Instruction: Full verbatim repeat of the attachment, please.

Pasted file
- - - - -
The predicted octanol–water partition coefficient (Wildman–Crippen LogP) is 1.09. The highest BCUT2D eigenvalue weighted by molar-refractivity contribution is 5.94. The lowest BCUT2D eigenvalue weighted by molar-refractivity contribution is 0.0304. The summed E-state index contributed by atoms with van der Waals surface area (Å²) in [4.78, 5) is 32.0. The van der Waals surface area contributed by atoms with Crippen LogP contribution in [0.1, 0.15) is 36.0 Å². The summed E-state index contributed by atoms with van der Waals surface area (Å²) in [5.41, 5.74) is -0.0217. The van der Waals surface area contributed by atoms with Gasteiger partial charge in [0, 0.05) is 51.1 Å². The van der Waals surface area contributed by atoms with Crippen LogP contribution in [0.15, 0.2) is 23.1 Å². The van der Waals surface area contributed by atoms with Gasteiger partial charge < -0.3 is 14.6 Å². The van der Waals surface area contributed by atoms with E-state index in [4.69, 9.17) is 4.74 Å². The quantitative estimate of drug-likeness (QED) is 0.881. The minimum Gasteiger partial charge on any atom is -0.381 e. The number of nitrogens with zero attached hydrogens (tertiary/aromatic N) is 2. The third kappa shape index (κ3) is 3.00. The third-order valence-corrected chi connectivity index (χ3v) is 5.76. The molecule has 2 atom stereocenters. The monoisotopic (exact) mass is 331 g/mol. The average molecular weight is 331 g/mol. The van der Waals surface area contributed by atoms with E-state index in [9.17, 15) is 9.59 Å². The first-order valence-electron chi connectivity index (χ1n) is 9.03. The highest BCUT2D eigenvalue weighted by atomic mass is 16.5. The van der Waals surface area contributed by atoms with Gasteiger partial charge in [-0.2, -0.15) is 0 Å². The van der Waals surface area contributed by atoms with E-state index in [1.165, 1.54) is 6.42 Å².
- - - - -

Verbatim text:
The predicted octanol–water partition coefficient (Wildman–Crippen LogP) is 1.09. The highest BCUT2D eigenvalue weighted by molar-refractivity contribution is 5.94. The lowest BCUT2D eigenvalue weighted by molar-refractivity contribution is 0.0304. The summed E-state index contributed by atoms with van der Waals surface area (Å²) in [4.78, 5) is 32.0. The van der Waals surface area contributed by atoms with Crippen LogP contribution in [0.1, 0.15) is 36.0 Å². The summed E-state index contributed by atoms with van der Waals surface area (Å²) in [5.41, 5.74) is -0.0217. The van der Waals surface area contributed by atoms with Gasteiger partial charge in [0, 0.05) is 51.1 Å². The van der Waals surface area contributed by atoms with Crippen LogP contribution in [0.15, 0.2) is 23.1 Å². The van der Waals surface area contributed by atoms with Gasteiger partial charge < -0.3 is 14.6 Å². The van der Waals surface area contributed by atoms with E-state index in [4.69, 9.17) is 4.74 Å². The quantitative estimate of drug-likeness (QED) is 0.881. The minimum Gasteiger partial charge on any atom is -0.381 e. The number of nitrogens with zero attached hydrogens (tertiary/aromatic N) is 2. The third kappa shape index (κ3) is 3.00. The third-order valence-corrected chi connectivity index (χ3v) is 5.76. The molecule has 2 atom stereocenters. The monoisotopic (exact) mass is 331 g/mol. The average molecular weight is 331 g/mol. The van der Waals surface area contributed by atoms with E-state index in [9.17, 15) is 9.59 Å². The first-order valence-electron chi connectivity index (χ1n) is 9.03. The highest BCUT2D eigenvalue weighted by atomic mass is 16.5. The van der Waals surface area contributed by atoms with Gasteiger partial charge in [-0.2, -0.15) is 0 Å². The van der Waals surface area contributed by atoms with E-state index in [1.165, 1.54) is 6.42 Å².